Byron’s Skull Cup November 27, 2010Author: Beach Combing | in : Modern , trackback
Beachcombing promised just over thirty days ago to avoid the whole subject of decapitations for ‘at least a month’. A month having passed though he is determined to squeeze just another one in and then leave heads on necks until Epiphany.
Beachcombing begins his decapitation story with Nathaniel Hawthorne’s visit to Lord Byron family residence sometime in the 1850s (1854-1858). The English romantic poet had died a generation before and his home had become a place of pilgrimage for the glittering literati of the age. The American writer describes a particularly bizarre find there.
Here, I think, the house-keeper unlocked a beautiful cabinet, and took out the famous skull which Lord Byron transformed into a drinking goblet. It had a silver rim and stand, but still the ugly skull is bare and evident, and the naked inner bone receives the wine. I should think it would hold at least a quart – enough to overpower any living head into which this death’s-head should transfer its contents; and a man must be either very drunk or very thirsty, before he would taste wine out of such a goblet.
Beachcombing immediately thinks of Gaulish chieftains using Roman skulls as drinking vessels.
I think Byron’s freak was outdone – continues NH – by that of a cousin of my own, who once solemnly assured me that he had a spittoon made out of the skull of his enemy. The ancient coffin in which the goblet-skull was found was shown us in the basement of the Abbey. (350)
Beachcombing has a huge folder on head-hunting more generally and quite a bit on head keeping, but he has an almost complete lack of nineteenth-century cases from Europe. So what is going on here? Did Byron just feel the urge to desecrate a Christian grave? And what about Nathaniel H and his cousin (which cousin)? In both cases this was clearly strange behaviour, but the by-the-by tone suggests that it would not have been as unheard of as such an encounter would be today. Any information on either individual would be most gratefully received. drbeachcombing AT yahoo DOT com
Beachcombing can’t resist noting that there is some justice in the world for Lord Byron’s body had a rough time of it post mortem. After making the mistake of dying in Greece in 1824 the ne’r-do-well was gutted and his body was sent to England from Greece in two parts: a container with his body pickled in alcohol and several large jars containing his innards. Byron had written explicit instructions that he was not to be ‘hacked or sent to England’, words that Beachcombing will soon have put in his will, but this was ignored at the time. After all, Byron was finally buried in ‘the green and pleasant land’ and he arrived in several parts – a foot was also sawn off.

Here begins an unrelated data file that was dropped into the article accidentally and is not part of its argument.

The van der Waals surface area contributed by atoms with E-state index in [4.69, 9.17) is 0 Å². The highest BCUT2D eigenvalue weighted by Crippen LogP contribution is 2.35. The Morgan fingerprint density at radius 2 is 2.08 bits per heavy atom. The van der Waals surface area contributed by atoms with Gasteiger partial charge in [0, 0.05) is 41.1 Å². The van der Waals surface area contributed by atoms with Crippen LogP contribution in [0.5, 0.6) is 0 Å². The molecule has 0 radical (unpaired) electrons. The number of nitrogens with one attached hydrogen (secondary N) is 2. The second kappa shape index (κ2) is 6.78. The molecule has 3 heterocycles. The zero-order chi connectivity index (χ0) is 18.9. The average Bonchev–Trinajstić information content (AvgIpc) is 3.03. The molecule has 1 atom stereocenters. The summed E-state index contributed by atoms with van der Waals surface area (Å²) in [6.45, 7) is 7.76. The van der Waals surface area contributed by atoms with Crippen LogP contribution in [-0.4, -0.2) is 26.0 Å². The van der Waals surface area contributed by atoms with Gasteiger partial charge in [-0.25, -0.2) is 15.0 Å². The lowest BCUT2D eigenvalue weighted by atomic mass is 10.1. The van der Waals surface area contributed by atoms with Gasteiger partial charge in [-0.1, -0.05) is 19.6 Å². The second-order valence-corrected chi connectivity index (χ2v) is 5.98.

15 Dec 2010: Joe Marfice kindly wrote in with the following story relating to Byron’s penchant for skulls: ‘I remember reading that, when Byron attended the funeral pyre of Percy Blysse Shelley, he cried out something about not wanting ‘that great head’ to go to waste, so he knocked it off the burning pile, and took the skull home, declaring he’d make a cup out of it. Mary Wolstonecraft Shelley sued Byron, and got her hubby’s brainbowl back. It sat on her desk while she wrote a little thing about a golem.’ Beachcombing did some more digging and found that Byron certainly had a skull cup (O’Brien 31) and possibly even skull cups (plural). As to Shelley, Trelawny in his Recollections, 1161, recounts how he refused to hand over Shelley’s skull to Byron! The story of Mary Shelley and the skull is in contradiction with Trelawny’s description of the skull fragmenting on the funeral pyre and, towards the end of his life Trelawny gave a small piece (from the brow) to Michael Rossetti. Did MS perhaps have a fragment as well that she kept on her table? Thanks to Joe for taking the quest in this unexpected direction. (Joe wrote subsequently that he thought it might be Shelley’s heart that Mary took – certainly the heart was handed over to her.)